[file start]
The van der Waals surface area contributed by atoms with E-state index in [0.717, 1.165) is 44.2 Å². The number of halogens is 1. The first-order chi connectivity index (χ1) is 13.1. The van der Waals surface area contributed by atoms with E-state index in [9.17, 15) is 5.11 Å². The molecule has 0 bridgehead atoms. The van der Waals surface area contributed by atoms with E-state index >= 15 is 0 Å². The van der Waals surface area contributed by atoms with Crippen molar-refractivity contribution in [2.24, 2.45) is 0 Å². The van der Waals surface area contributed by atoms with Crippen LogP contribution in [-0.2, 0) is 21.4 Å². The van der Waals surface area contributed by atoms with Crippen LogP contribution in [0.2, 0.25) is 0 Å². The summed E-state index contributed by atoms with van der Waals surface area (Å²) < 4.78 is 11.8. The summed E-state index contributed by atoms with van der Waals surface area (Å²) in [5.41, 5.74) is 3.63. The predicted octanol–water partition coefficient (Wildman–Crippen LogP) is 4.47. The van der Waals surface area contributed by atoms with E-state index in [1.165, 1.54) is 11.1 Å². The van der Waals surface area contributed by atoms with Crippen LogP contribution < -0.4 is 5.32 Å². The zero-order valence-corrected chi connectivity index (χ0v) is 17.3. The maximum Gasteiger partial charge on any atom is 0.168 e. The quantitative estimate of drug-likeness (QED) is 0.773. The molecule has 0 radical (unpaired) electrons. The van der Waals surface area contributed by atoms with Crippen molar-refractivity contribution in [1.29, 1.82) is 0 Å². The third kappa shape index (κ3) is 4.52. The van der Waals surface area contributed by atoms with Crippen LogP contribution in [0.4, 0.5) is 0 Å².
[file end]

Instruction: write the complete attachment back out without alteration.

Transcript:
The van der Waals surface area contributed by atoms with E-state index in [0.717, 1.165) is 44.2 Å². The number of halogens is 1. The first-order chi connectivity index (χ1) is 13.1. The van der Waals surface area contributed by atoms with E-state index in [9.17, 15) is 5.11 Å². The molecule has 0 bridgehead atoms. The van der Waals surface area contributed by atoms with E-state index >= 15 is 0 Å². The van der Waals surface area contributed by atoms with Crippen molar-refractivity contribution in [2.24, 2.45) is 0 Å². The van der Waals surface area contributed by atoms with Crippen LogP contribution in [-0.2, 0) is 21.4 Å². The van der Waals surface area contributed by atoms with Crippen LogP contribution in [0.2, 0.25) is 0 Å². The summed E-state index contributed by atoms with van der Waals surface area (Å²) < 4.78 is 11.8. The summed E-state index contributed by atoms with van der Waals surface area (Å²) in [5.41, 5.74) is 3.63. The predicted octanol–water partition coefficient (Wildman–Crippen LogP) is 4.47. The van der Waals surface area contributed by atoms with E-state index in [1.165, 1.54) is 11.1 Å². The van der Waals surface area contributed by atoms with Crippen LogP contribution < -0.4 is 5.32 Å². The zero-order valence-corrected chi connectivity index (χ0v) is 17.3. The maximum Gasteiger partial charge on any atom is 0.168 e. The quantitative estimate of drug-likeness (QED) is 0.773. The molecule has 0 radical (unpaired) electrons. The van der Waals surface area contributed by atoms with Crippen molar-refractivity contribution in [1.29, 1.82) is 0 Å². The third kappa shape index (κ3) is 4.52. The van der Waals surface area contributed by atoms with Crippen LogP contribution in [0.4, 0.5) is 0 Å².